Although it’s rather hard to admit, the underlying belief that makes space for jealousy to enter is one of fear, and more specifically, I believe, the fear of lack.
We don’t want to lose our special someone, and if this person is sharing his or her company/love/affection with another, he or she won’t have anything left to share with us, we fear. Or worse, they may no longer experience the need to see us at all.
We desire more of that which we felt when we were with this person, and we fear losing them (the person/the feelings) completely.
But if they really would decide to walk away – is it really true that this person is the only one you can experience great times with? Hasn’t the past already proven many times over that this idea is false?
If you dated more than 1 person or had more than 1 friend/family member in your life, you may relate to one or more of the examples below:
“But no one could ever be such a great lover as he was”, I’d proclaim. And then came this next one, blowing my mind in a whole nother way. Or, I’d cry in despair when missing a friend: “but I can’t talk to anyone the way I can talk to her”, only to realize a minute later that the only one blocking this kind of conversations with others is me, myself, and I. And I could list many, many more experiences along these lines.
Does this mean these people or experience weren’t special or unique? Of course not. But to think that certain feelings could only be felt with or through one specific other is an illusion. They’re your feelings.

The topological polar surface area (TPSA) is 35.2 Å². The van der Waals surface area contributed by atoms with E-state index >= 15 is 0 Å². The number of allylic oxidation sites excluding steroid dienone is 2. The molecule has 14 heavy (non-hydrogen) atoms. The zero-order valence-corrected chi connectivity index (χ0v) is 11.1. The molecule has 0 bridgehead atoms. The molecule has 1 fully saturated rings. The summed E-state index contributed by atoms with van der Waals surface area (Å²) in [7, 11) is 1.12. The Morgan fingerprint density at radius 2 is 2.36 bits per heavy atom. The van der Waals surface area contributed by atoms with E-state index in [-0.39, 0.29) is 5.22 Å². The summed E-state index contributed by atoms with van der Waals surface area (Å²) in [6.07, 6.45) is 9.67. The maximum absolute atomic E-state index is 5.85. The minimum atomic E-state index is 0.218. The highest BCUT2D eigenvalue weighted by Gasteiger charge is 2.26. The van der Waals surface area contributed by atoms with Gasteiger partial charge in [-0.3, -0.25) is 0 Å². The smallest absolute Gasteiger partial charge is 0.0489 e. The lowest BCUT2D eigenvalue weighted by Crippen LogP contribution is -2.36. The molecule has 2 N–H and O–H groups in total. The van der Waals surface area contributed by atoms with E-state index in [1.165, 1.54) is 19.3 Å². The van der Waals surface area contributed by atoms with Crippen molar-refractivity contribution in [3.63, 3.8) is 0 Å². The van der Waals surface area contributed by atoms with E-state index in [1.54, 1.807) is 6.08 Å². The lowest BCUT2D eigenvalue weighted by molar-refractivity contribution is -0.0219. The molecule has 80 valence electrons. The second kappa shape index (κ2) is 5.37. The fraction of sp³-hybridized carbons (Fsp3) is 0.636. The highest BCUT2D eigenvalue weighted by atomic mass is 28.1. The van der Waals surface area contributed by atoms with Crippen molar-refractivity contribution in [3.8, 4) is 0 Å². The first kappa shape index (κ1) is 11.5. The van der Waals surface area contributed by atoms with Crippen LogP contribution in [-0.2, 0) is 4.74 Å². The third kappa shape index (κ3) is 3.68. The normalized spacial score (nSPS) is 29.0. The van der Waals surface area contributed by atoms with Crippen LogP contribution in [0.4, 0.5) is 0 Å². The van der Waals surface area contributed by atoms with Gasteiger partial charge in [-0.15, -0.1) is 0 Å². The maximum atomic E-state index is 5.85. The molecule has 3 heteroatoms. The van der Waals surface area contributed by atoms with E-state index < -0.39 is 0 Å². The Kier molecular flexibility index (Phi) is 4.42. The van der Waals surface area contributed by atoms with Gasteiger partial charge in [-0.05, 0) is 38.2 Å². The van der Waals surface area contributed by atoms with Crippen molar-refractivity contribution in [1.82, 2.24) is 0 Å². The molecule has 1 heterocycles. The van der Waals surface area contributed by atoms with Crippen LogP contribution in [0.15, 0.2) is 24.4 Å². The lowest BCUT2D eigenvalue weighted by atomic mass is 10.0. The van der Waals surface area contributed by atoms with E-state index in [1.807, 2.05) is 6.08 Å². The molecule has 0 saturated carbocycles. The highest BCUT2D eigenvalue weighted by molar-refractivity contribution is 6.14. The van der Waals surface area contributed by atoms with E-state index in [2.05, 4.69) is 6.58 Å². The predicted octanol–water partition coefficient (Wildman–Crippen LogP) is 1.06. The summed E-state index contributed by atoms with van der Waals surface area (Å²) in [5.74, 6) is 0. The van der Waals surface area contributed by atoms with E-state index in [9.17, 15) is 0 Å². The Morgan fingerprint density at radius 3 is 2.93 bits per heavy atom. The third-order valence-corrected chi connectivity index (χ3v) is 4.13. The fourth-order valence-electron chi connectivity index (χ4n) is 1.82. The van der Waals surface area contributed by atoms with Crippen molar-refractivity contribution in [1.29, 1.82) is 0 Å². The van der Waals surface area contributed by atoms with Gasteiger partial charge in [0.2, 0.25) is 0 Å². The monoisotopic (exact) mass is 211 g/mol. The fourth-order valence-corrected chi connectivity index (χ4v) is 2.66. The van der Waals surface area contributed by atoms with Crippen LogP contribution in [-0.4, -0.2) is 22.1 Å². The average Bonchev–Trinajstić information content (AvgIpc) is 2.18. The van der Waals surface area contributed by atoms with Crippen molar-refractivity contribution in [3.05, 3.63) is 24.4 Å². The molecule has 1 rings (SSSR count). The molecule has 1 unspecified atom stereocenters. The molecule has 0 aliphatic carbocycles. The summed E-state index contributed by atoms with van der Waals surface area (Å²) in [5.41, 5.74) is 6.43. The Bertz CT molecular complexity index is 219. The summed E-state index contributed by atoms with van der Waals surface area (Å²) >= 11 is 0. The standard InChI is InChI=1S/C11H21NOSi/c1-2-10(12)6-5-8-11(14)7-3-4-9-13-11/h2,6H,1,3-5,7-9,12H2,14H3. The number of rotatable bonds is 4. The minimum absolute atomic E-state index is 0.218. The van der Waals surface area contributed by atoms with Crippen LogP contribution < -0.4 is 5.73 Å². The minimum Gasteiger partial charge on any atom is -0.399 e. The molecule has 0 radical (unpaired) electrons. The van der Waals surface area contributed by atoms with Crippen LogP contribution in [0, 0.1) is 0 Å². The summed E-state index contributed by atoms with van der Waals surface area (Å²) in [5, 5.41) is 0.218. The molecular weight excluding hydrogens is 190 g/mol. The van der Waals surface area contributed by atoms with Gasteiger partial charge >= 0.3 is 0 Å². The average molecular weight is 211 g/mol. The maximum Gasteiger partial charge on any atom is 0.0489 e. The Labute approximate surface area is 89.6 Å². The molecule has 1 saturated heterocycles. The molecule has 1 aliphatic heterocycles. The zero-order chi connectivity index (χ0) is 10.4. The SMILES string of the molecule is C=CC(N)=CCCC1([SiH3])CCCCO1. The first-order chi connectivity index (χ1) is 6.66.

We, ourselves, are the only ones who can feel any of our own feelings. To make ourselves dependent on anything or anyone outside of ourselves to feel good, is a very unhealthy habit most of us share. And comparing any of our personal experiences and labeling them as being “worse” or “better,” feeds the soil for jealousy to grow, too.
2. The false sense of security
Seeing someone enjoying the company/love/affection of another makes us very aware of the potential of losing it ourselves. It might even render us pointless to that person all together. Maybe not instantaneously, but surely, it’s a slight hint or glimpse of what it would be like when this person were to leave our lives…
But since we assumed earlier in this exploration that we want everyone to be equally happy, doesn’t this also count for the ones who choose to walk away?
And when we would then come to miss these others, what exactly would we be missing?
Is there a part of ourselves that we saw reflected in them that we want to express more of perhaps? And can this really only be done in their company alone? Or could we also do that in other ways or with other people?
Our sense of security is not something that exists outside of ourselves. It resides inside.
The question and the faith
When you compare yourself to others in any situation, you are always gonna find others that are more funny, more skilled, more beautiful, more (fill in the blanks of what you desire to be more of). But ask yourself: so what? What is that ever gonna say about you?
There are always gonna be people on the other end of the spectrum looking at you, too, thinking that you are more funny, more skilled, more beautiful, more (fill in the blanks of what they desire to be more of).
Perhaps the phrase “don’t hate – appreciate,” should be preceded by this one: “don’t fear, have faith in yourself,” ‘cause with enough faith in yourself, you’ll naturally start to appreciate all the love, beauty, wisdom, skills, and talent of the world in others.
Jealousy is the best teacher to leave that which is beyond your control exactly there where it belongs: beyond your control. And it points right at the heart of whatever’s inside of you that you feel you haven’t fully expressed. Yet. Express it more.
So by all means, say yes to the invitation that jealousy offers: come out and shine in your own glory. Comparison is pointless. Be like a flower: bloom and become more you, never less.